One of the big questions I get is some form of do you get a PFD check. Other variations refer to this money (mostly inaccurately) as; government money, the money the government pays you to live there, resident money, and oil money.
The PFD, or Permeant Fund Dividend (not personal flotation device), was established in the mid 70’s as the pipeline was completed and the state began to see large profits from the oil. The initial investment was a portion (roughly 25%) of the “oil money” to be put aside. This saving for the future and conceptual understanding that oil, like many resources, may not last (or be as profitable) in the future was, in my opinion, a great insight by the government. That the plan has lasted effectively this long is even more incredible since it has had to remain untouched by lawmakers for the las 40 some years.
So the “Permanent” money did come from oil revenue but the money that is passed out does not. The permanent fund is invested and grown over the course of the year and the excess is then divided wholly equally* amongst those residents who apply.
* I say wholly but that is how it was until a cap was imposed this year. Now each resident can only be given up to $1020 and any excess goes to the state.
While I do approve of the foresight, ambition and general understanding of the market that this project uses, I do not approve of the use. While some Alaskans do use the money to help support a subsistence lifestyle or simply to help make ends meet, for others it causes trouble. Free money does not promote healthy financial development, responsibility or independence. Instead it encourages sloth, and vices which are difficult to break free from. This is a pit that traps many Alaskans.
From my own experience I see most of the students are given all or part of their dividend by their guardian. The excess money may be disruptive in class as we may have a 2nd grader waving a $100 bill around. Not only is it distracting but problems arise when money is lost or stolen. I therefore make it known around this time that if money is out I will hold onto it and the parents can come pick it up. That has solved most of the issue.
Harder to deal with is what the kids do with the money. As any kids would they spend it on, chip, pop, and candy. Between a sugar high and the possibility of a lack of structure at home if parents are the victims of vice, kids do not get proper sleep. They come to school tired, possibly on a sugar high which will crash at some point in the day, and very excited for Halloween which is about the same time.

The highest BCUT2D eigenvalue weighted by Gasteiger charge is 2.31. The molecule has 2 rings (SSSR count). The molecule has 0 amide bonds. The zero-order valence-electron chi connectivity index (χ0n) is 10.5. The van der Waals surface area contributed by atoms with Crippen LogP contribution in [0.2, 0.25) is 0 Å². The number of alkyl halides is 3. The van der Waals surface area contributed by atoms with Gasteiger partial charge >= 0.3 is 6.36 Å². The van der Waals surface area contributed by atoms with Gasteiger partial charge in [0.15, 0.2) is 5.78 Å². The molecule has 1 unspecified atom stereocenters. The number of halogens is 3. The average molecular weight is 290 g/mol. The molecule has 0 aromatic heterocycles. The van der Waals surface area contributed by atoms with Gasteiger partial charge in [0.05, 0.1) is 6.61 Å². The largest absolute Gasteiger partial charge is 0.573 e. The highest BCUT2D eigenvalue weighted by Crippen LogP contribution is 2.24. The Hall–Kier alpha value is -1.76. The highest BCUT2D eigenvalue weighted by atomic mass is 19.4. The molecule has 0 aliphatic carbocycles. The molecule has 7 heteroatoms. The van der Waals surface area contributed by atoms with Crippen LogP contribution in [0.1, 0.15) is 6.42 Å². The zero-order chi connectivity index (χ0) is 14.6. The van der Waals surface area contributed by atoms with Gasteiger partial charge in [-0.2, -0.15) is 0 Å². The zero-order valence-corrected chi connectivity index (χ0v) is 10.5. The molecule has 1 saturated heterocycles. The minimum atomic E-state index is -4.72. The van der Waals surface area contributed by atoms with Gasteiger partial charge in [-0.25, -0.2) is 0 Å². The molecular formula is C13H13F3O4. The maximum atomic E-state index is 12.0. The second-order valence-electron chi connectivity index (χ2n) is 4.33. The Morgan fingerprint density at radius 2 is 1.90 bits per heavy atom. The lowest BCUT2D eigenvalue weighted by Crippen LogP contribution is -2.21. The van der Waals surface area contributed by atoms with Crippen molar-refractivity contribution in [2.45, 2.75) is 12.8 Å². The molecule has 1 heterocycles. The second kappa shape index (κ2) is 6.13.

Halloween only amplifies the problem. Kids are out late playing in masks, trick or treating on the actual day and eating enough candy to put them in a sugar coma. Then they come in to school and we are expected to provide high rigor instruction. Every teacher who has worked through the Halloween season will have some idea of what I am talking about here.
I will not say that I have a better idea of how the money should be used. I could suggest things I think the money could be put to, but someone else would argue for something that they find important and in the end it would probably get split so many ways and lost in bureaucracy that it would do little good to anyone. Plus I don’t think simply removing the checks would solve the problem because of the dependance that has developed.
All this said, I finally got my check in November. To qualify you have to have lived in the state for at least 12 months prior to the application deadline (January-March, which I forgot to apply and missed this year). My first year I had only been in Alaska 6 months prior to application so I was not eligible. The second year (last year) I was able to apply but since the checks do not come out until the following October, I am into my 3rd year of teaching before I see a penny of the ‘1 year residency’ requirement money. I guess I should not complain since it is free.
Because of some paper work issues my check was on hold and I didn’t end up getting it until late November instead of the beginning of October when everyone else did. And this year I missed the cut off for application since I got distracted with family issues so I will not get one next year.
If I sound two sided it is because I am. I do not like what the PFD checks are doing to Alaska, but as long as they are here I would like my fair share. I like free money just like everyone else, but I can also recognize that that is part of the problem. The whole thing is a complicated mess and not one that is likely to clear up soon. So for the time being I will have to try to be a good example, spending responsibly and not becoming dependent. Although dependance in my case would be difficult since getting the money is based on my living here and my housing is based on my job and my job provides money that keeps me from depending on the PFD.